The Air You’re Breathing During Pregnancy Could Affect Your Baby’s Blood Pressure, Study Finds

A new study claims women who breathe polluted air while pregnant may be more likely to have kids with a pretty significant health issue. The study found that the air you're breathing during pregnancy could affect your baby's blood pressure. In the study, children with the highest exposure to fine particulate matter — defined by Reuters as "PM 2.5, a mixture of solid particles and liquid droplets smaller than 2.5 micrometers in diameter that’s found in traffic exhaust and can include dust, dirt, soot, and smoke" — were 61 percent more likely to have high blood pressure than kids with the lowest exposure. That's kind of a scary statistic, but let's dig a little deeper.

Researchers analyzed nearly 1,300 mothers and their babies from the Boston area for the study, according to CBS. They accounted for circumstances that can influence child blood pressure, like birth weight and whether the mother smoked, according to U.S. News & World Report. And they measured the children's blood pressure at doctor's appointments from the ages of 3 to 9.

Researchers sorted the kids into three groups — from highest to lowest levels of exposure to PM 2.5 in the womb — and that's how they determined that children in the highest-exposure group were more likely to have high blood pressure, according to Reuters. The study noted that that exposure to ambient PM 2.5 during the third trimester of pregnancy specifically appears to be associated with elevated blood pressure in kids.

Study author Dr. Noel Mueller, of the Johns Hopkins Bloomberg School of Public Health, told CBS News:

What we found was that air pollution exposure during the third trimester in particular was associated with higher blood pressure in children.

And Mueller added:

We know that blood pressure tracks through life. Children who have elevated blood pressure in childhood have a higher probability of having hypertension later in life and cardiovascular diseases.

And that's one of the main issues here. High blood pressure isn't an isolated health concern. The American Heart Association reported that when high blood pressure is left uncontrolled or undetected, it can lead to:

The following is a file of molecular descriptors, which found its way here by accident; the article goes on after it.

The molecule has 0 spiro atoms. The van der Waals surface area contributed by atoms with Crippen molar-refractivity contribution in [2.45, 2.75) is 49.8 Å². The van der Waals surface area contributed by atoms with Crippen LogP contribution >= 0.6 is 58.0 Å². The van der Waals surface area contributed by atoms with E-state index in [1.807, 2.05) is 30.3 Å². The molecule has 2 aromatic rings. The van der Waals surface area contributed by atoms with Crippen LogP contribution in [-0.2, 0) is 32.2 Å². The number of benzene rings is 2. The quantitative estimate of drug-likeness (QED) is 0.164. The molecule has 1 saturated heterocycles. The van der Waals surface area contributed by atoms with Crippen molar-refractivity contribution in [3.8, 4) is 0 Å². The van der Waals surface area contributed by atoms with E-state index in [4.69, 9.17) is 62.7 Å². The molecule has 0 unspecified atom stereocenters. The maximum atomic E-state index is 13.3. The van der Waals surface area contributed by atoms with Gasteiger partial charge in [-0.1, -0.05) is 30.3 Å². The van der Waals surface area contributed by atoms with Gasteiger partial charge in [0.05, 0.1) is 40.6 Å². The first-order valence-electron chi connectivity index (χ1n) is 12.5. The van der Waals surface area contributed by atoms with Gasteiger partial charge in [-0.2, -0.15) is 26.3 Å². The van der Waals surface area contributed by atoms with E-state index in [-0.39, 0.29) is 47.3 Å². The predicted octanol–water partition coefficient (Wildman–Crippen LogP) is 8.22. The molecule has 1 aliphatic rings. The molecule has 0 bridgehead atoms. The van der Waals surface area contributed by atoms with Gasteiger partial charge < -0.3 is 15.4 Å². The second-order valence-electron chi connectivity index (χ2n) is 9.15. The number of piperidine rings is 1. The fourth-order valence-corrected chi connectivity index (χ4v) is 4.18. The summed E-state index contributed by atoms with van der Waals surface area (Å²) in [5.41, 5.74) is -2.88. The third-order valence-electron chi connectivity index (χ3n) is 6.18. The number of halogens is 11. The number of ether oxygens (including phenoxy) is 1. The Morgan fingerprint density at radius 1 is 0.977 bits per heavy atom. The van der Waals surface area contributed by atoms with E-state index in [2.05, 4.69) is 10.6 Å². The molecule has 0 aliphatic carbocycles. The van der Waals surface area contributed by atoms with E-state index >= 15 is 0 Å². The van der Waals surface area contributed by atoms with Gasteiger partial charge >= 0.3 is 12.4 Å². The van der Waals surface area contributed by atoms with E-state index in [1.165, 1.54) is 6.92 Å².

• Heart attack
  • Stroke
  • Heart failure
  • Kidney disease or failure
  • Vision loss
  • Sexual dysfunction
  • Angina
  • Peripheral artery disease (PAD)

Which are all pretty serious health problems.

There are a few catches to the study's findings, however. For example, the study was not a controlled experiment meant to prove whether air pollution exposure in the womb might directly cause high blood pressure, or how it can, according to Reuters. Researchers also didn't have data on how much time women spent breathing polluted air outdoors or taking in any exposure to PM 2.5 at work.

Giphy

As with many studies, more research is definitely needed on this particular topic, especially because this study established an association between air pollution exposure and high blood pressure in kids, but it did not prove a direct cause-and-effect relationship, ScienceDaily noted. Mueller touched on the fact that this is all new to researchers as well when he said, according to ScienceDaily:

Ours is one of the first studies to show breathing polluted air during pregnancy may have a direct negative influence on the cardiovascular health of the offspring during childhood.

And Dr. Xiaobin Wang, a pediatrician and director of the Center on Early Life Origins of Disease at Johns Hopkins University Bloomberg School of Public Health in Baltimore, said, according to American Heart Association news:

Future studies are needed to confirm our findings, but it is safe to say that women during pregnancy should try to avoid exposure to air pollution.

The solution to the problem is not as simple as "just stay away from pollution!" for many moms. And the problem may affect some populations more than others. Dr. Diane Gold, a pulmonologist and professor of medicine, noted that the dangers of air pollution may be worse for pregnant people in lower socioeconomic classes, according to U.S. News & World Report. She said:

Exposures to pollution may be higher in disadvantaged communities, and may ultimately contribute to health disparities.

Researchers know that pregnant people can't just pack up and leave if they live in a heavily polluted area. But Mueller did suggest that pregnant women "consider avoiding highly polluted areas during pregnancy" if they can, according to Reuters. He also said the government needs to step in and take further steps to fight pollution, according to CBS:

We need regulations to keep our air clean, not only for the health of our planet but also for the health of our children.

Because the truth is, people can do small things to try to combat pollution, like carpool or ride bikes or recycle more, but it takes major change on a societal level to truly deal with the problem. As we learn more about how pollution can hurt kids, even before they're born, some of President Donald Trump's proposed environmental policies — like rolling back auto-emissions standards and undoing standards for sources of air pollution under the Clean Air Act — seem even more dangerous.